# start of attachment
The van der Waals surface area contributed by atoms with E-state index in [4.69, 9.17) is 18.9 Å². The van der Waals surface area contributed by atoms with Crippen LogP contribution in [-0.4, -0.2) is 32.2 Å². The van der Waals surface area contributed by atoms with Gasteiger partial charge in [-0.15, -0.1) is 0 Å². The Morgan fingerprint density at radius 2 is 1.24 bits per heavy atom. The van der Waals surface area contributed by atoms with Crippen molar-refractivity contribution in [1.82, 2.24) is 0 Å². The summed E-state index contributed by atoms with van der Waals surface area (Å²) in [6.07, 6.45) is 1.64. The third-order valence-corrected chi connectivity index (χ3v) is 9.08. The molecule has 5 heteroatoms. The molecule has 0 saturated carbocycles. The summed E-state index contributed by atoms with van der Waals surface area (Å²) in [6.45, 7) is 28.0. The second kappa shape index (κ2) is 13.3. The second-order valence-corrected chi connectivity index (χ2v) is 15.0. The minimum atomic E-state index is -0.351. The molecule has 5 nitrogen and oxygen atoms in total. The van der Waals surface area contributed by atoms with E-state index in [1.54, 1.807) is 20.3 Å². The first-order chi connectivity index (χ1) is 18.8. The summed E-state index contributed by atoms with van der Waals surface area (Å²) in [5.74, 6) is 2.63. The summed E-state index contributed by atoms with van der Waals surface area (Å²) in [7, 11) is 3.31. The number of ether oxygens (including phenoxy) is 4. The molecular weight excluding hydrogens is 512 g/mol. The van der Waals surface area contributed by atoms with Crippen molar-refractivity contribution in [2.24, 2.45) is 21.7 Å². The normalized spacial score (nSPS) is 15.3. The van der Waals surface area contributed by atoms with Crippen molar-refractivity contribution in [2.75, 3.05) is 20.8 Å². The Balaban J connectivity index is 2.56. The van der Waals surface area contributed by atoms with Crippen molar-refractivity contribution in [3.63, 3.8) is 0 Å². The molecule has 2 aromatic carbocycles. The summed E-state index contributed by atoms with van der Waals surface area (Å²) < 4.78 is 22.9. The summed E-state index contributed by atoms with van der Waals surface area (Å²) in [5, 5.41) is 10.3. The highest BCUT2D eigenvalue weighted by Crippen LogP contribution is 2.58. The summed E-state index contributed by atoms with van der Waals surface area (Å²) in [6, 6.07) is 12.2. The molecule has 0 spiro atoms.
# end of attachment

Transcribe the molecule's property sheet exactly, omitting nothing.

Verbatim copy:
The van der Waals surface area contributed by atoms with E-state index in [4.69, 9.17) is 18.9 Å². The van der Waals surface area contributed by atoms with Crippen LogP contribution in [-0.4, -0.2) is 32.2 Å². The van der Waals surface area contributed by atoms with Gasteiger partial charge in [-0.15, -0.1) is 0 Å². The Morgan fingerprint density at radius 2 is 1.24 bits per heavy atom. The van der Waals surface area contributed by atoms with Crippen molar-refractivity contribution in [1.82, 2.24) is 0 Å². The summed E-state index contributed by atoms with van der Waals surface area (Å²) in [6.07, 6.45) is 1.64. The third-order valence-corrected chi connectivity index (χ3v) is 9.08. The molecule has 5 heteroatoms. The molecule has 0 saturated carbocycles. The summed E-state index contributed by atoms with van der Waals surface area (Å²) in [6.45, 7) is 28.0. The second kappa shape index (κ2) is 13.3. The second-order valence-corrected chi connectivity index (χ2v) is 15.0. The minimum atomic E-state index is -0.351. The molecule has 5 nitrogen and oxygen atoms in total. The van der Waals surface area contributed by atoms with E-state index in [1.54, 1.807) is 20.3 Å². The first-order chi connectivity index (χ1) is 18.8. The summed E-state index contributed by atoms with van der Waals surface area (Å²) in [5.74, 6) is 2.63. The summed E-state index contributed by atoms with van der Waals surface area (Å²) in [7, 11) is 3.31. The number of ether oxygens (including phenoxy) is 4. The molecular weight excluding hydrogens is 512 g/mol. The van der Waals surface area contributed by atoms with Crippen molar-refractivity contribution in [2.24, 2.45) is 21.7 Å². The normalized spacial score (nSPS) is 15.3. The van der Waals surface area contributed by atoms with Crippen molar-refractivity contribution in [2.75, 3.05) is 20.8 Å². The Balaban J connectivity index is 2.56. The van der Waals surface area contributed by atoms with Crippen molar-refractivity contribution in [3.63, 3.8) is 0 Å². The molecule has 2 aromatic carbocycles. The summed E-state index contributed by atoms with van der Waals surface area (Å²) < 4.78 is 22.9. The summed E-state index contributed by atoms with van der Waals surface area (Å²) in [5, 5.41) is 10.3. The highest BCUT2D eigenvalue weighted by Crippen LogP contribution is 2.58. The summed E-state index contributed by atoms with van der Waals surface area (Å²) in [6, 6.07) is 12.2. The molecule has 0 spiro atoms.